Don’t Fear the Skills Shortage: Think Strategically About Talent

Strategic Thinking Recruitment

It’s no secret: multiple sectors in the UK are struggling to source the skills needed to support future growth. However, while recruitment agencies have been investing time in to designing and implementing solutions to this challenge, many of their clients have yet to take action. Recent research from the recruitment agency, Robert Walters has revealed that while 72 per cent of employers have been affected by talent shortages, only 36 per cent have a plan in place to manage this.

For forward-thinking agencies, now is the time to capitalise on this gap in strategic talent thinking – here’s how.

Adopt a Strategic Approach

As any seasoned recruiter will agree, the world of talent sourcing has evolved significantly in recent years.; the most competitive agencies no longer simply prioritise ‘bums on seats’. Instead, these firms have begun to work as strategic partners with their clients, not only offering greater guidance on resourcing planning but also demonstrating how they, as an agency, are evolving into more strategic candidate pipelining and pooling activity.

Clients now expect recruiters to demonstrate greater value to their business than simply providing a number of candidates for a role. They want you to tell them where their future talent can be found – a tricky undertaking for even the most experienced recruiters in this skills-short environment. Perhaps the greatest way to achieve this is to strategically focus your attention – and that of your clients and business prospects – on passive candidates.

Target Passive Audiences

Given that passive candidates make up an estimated 75 per cent of the talent pool, investing into engaging with this group makes perfect business sense. Of course, this won’t be an easy task as, by the very nature of these potential candidates, they will be less susceptible to job offers. Regular engagement from recruiters, with informative collateral directly relevant to their position but without the hard-sell, is more effective.

With the numerous technological developments that are constantly being made, it’s highly possible to use software to outsource much of this activity. A well-implemented CRM system, for example, can help with the distribution and monitoring of newsletters or mailers. The key here, however, is to focus on initiating conversations and developing relationships so that, you and your clients are front of mind when these individuals become available. Once a rapport has been developed, headhunting these professionals will certainly be much easier.

Use the Right Methods

Approaching passive candidates will always require careful management. However, according to the Robert Walters report, passive job seekers are, in fact, happy to be approached by a recruiter, provided they are using the correct channels and are already known to them.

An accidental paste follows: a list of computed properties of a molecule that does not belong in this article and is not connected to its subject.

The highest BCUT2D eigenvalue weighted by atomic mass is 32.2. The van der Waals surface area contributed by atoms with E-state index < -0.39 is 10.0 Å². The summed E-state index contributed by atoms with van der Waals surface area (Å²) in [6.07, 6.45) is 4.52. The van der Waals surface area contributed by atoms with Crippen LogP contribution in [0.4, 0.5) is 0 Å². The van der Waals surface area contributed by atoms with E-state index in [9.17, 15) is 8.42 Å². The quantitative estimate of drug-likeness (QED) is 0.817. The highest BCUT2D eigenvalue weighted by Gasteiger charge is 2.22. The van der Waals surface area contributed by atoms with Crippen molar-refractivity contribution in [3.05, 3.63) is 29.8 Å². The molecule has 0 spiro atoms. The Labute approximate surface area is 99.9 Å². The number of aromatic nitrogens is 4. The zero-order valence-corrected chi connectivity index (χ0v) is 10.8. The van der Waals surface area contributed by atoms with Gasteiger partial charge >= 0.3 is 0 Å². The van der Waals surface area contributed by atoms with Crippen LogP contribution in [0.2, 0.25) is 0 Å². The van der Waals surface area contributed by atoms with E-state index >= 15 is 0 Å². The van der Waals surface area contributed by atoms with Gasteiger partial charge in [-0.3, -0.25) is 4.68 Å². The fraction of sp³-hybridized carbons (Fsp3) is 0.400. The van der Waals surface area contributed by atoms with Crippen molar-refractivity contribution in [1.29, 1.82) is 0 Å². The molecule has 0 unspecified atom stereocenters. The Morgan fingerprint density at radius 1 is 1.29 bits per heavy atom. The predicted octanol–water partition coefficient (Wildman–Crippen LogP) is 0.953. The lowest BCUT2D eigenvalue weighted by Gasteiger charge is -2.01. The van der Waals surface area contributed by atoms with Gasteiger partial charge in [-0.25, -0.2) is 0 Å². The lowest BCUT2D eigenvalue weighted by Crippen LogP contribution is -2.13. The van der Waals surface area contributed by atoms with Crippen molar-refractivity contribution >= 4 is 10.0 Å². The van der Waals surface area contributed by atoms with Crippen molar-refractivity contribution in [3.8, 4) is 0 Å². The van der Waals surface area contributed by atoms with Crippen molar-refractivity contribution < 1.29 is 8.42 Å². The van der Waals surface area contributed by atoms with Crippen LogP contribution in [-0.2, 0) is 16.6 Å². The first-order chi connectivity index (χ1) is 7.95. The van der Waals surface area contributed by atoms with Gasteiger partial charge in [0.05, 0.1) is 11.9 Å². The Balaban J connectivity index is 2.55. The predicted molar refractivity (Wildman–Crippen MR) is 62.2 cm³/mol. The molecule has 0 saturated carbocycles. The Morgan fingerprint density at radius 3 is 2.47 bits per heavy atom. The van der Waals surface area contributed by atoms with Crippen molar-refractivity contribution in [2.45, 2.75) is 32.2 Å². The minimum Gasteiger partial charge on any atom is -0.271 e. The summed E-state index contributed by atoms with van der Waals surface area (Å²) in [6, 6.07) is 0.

The research revealed that a staggering 94 per cent of passive candidates are open to a job offer. Ninety-one per cent claiming they would be happy to be contacted by a recruiter, and only 42 per cent would not want to be approached through social media. A further 38 per cent would rather not be emailed. While these figures can, in part, be put down to the fact their current employers are likely to be monitoring online activity, it also suggests that personalised experiences are more effective. By creating an engaged pool of passive candidates, it’s easier for recruiters to successfully approach them with a job through the channels they’re most comfortable with.

Broaden Your Approach

Of course, there isn’t one simple approach to addressing skills shortages, so multiple strategies will need to be implemented. For agencies working closely with clients to develop talent pipelines, use your experience and knowledge to guide hiring managers into broader approaches. This will not only help deliver successful results but also truly demonstrate that you are the top strategic partner for their company.

Job specs can often be very narrow, which significantly limits the candidate pool. In fact, according to research, many employers “still resist broadening their approach, adhering to narrow criteria during recruitment.” This, of course, isn’t sustainable for fields where a gap between supply and demand is growing.

In these instances, recruiters are in a great position to draw upon their knowledge of the industry and wider candidate pools to demonstrate how skills can be transferred from other specialities in order to fill gaps.

There’s no doubt that skills shortages are a concern for all involved in the talent acquisition field, however, this also presents a huge opportunity for those recruiters willing and able to shift their thinking.

For more recruitment tips and tricks to strategically approach the talent shortage, check out our ultimate guide to candidate sourcing for key tips and tricks.

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